Also, remind the personal training client that overeating -when eating is allowed – will likely nullify any effects fasting might have. Educate the client that when Ramadan starts, they might notice some fast weight loss. It's not uncommon to notice several pounds lost in the first week. This is true for anyone who reduces calorie intake.
Most of this weight is water, which is released as the person starts using glycogen (stored carbohydrates) for energy. This quick loss of weight during low calorie (and low carb) diets is the reason people lose weight fast on.
See this review of low carb diets for more information on this.
Remind the person also that exercise is not the main factor that causes weight loss. Rather, resting metabolism is. I cover this in more detail in this review so see it for more insights.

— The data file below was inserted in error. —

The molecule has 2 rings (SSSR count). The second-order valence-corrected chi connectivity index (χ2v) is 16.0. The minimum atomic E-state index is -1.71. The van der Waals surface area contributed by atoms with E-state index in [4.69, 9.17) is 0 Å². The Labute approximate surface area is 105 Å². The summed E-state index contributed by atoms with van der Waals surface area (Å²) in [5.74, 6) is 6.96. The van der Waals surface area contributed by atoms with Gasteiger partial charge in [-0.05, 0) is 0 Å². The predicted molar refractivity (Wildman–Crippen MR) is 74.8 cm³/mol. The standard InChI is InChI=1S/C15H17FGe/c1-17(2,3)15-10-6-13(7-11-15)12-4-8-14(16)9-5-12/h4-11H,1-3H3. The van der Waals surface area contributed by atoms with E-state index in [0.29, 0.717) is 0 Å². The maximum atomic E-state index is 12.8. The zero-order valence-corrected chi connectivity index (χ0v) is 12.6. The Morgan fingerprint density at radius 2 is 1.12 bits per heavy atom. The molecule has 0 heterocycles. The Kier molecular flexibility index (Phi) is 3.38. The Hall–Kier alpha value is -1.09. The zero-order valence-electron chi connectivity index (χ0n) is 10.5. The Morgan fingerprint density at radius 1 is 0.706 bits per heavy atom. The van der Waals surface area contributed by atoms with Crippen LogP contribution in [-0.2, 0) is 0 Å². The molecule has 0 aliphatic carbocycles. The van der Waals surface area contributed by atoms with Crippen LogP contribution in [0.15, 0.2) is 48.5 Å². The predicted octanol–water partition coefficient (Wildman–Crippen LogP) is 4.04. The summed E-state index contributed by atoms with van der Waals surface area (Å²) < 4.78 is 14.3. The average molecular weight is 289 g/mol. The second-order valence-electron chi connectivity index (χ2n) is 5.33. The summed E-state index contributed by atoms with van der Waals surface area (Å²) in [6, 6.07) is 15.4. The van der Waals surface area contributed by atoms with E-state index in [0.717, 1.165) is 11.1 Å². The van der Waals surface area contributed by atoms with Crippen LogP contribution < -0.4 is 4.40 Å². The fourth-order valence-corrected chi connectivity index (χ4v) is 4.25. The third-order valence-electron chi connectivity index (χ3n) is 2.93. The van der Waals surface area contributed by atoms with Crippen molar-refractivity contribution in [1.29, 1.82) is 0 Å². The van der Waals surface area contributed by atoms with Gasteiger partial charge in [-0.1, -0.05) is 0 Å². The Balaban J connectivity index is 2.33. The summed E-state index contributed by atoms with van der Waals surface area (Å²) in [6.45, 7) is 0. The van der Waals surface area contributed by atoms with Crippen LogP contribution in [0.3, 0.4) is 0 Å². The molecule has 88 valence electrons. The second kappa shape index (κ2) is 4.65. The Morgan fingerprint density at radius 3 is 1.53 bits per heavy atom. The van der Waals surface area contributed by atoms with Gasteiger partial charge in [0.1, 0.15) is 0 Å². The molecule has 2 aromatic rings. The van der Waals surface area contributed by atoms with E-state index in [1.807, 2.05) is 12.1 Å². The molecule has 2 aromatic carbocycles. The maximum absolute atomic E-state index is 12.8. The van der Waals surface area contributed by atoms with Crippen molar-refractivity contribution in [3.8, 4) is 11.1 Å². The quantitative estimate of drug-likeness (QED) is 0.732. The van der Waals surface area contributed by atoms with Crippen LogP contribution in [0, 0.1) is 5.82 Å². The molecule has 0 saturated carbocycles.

Ramadan And Weight Loss Supplements
Its possible trainers might encounter Muslims who take weight loss supplements during Ramadan to not only curb appetite but also to ramp up any weight loss that might occur during this time. I don’t think this is the right direction to go. Supplements that I feel would be inappropriate – and possibly dangerous include:
- Supplements might contain stimulants
- Supplements that contain diuretics
- Supplements that contain “fat burners”
- Supplements containing herbs
These supplements have the potential to cause elevated heart rate and blood pressure as well as causing electrolyte imbalances which can further cause heart problems. Some supplements might also interfere with medications the person is taking.
When one considers Muslims are taking in fewer calories during Ramadan, to begin with, anything which might make them eat less makes no sense, especially if they are also working out. Remember, calories are what give the muscles energy. Limiting calories during this time will also hinder exercise performance.
I covered the weight loss supplements with the most evidence previously so see that for more insights. That said, even those I would not recommend during Ramadan.
As for herbs, amino acid supplements, and testosterone boosters, I see every little evidence for most products. I've been investigating supplements since the 1990s. My advice is to save money on , most muscle building supplements.